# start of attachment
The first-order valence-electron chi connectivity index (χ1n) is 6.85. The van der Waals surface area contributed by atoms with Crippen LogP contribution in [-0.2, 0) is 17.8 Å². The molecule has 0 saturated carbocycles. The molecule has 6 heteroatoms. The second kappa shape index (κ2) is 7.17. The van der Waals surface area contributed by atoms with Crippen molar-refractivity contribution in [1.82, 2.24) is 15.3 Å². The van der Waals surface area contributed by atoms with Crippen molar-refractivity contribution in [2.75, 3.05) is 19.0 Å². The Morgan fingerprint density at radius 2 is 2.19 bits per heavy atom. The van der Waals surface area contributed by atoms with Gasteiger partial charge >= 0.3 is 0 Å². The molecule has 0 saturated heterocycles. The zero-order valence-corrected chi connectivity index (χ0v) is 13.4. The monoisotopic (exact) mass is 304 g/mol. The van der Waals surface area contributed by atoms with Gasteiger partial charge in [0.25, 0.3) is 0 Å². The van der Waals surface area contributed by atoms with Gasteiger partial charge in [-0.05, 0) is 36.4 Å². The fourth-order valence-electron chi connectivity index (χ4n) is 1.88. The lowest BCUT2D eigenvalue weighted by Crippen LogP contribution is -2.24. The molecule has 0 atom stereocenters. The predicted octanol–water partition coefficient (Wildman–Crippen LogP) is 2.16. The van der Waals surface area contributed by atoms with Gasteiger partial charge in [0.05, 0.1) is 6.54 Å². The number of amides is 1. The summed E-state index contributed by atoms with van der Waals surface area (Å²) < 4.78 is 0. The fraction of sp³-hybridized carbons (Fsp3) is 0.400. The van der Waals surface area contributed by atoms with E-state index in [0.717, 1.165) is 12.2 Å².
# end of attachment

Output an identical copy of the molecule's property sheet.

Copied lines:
The first-order valence-electron chi connectivity index (χ1n) is 6.85. The van der Waals surface area contributed by atoms with Crippen LogP contribution in [-0.2, 0) is 17.8 Å². The molecule has 0 saturated carbocycles. The molecule has 6 heteroatoms. The second kappa shape index (κ2) is 7.17. The van der Waals surface area contributed by atoms with Crippen molar-refractivity contribution in [1.82, 2.24) is 15.3 Å². The van der Waals surface area contributed by atoms with Crippen molar-refractivity contribution in [2.75, 3.05) is 19.0 Å². The Morgan fingerprint density at radius 2 is 2.19 bits per heavy atom. The van der Waals surface area contributed by atoms with Gasteiger partial charge >= 0.3 is 0 Å². The molecule has 0 saturated heterocycles. The zero-order valence-corrected chi connectivity index (χ0v) is 13.4. The monoisotopic (exact) mass is 304 g/mol. The van der Waals surface area contributed by atoms with Gasteiger partial charge in [0.25, 0.3) is 0 Å². The van der Waals surface area contributed by atoms with Gasteiger partial charge in [-0.05, 0) is 36.4 Å². The fourth-order valence-electron chi connectivity index (χ4n) is 1.88. The lowest BCUT2D eigenvalue weighted by Crippen LogP contribution is -2.24. The molecule has 0 atom stereocenters. The predicted octanol–water partition coefficient (Wildman–Crippen LogP) is 2.16. The van der Waals surface area contributed by atoms with Gasteiger partial charge in [0.05, 0.1) is 6.54 Å². The number of amides is 1. The summed E-state index contributed by atoms with van der Waals surface area (Å²) < 4.78 is 0. The fraction of sp³-hybridized carbons (Fsp3) is 0.400. The van der Waals surface area contributed by atoms with E-state index in [0.717, 1.165) is 12.2 Å².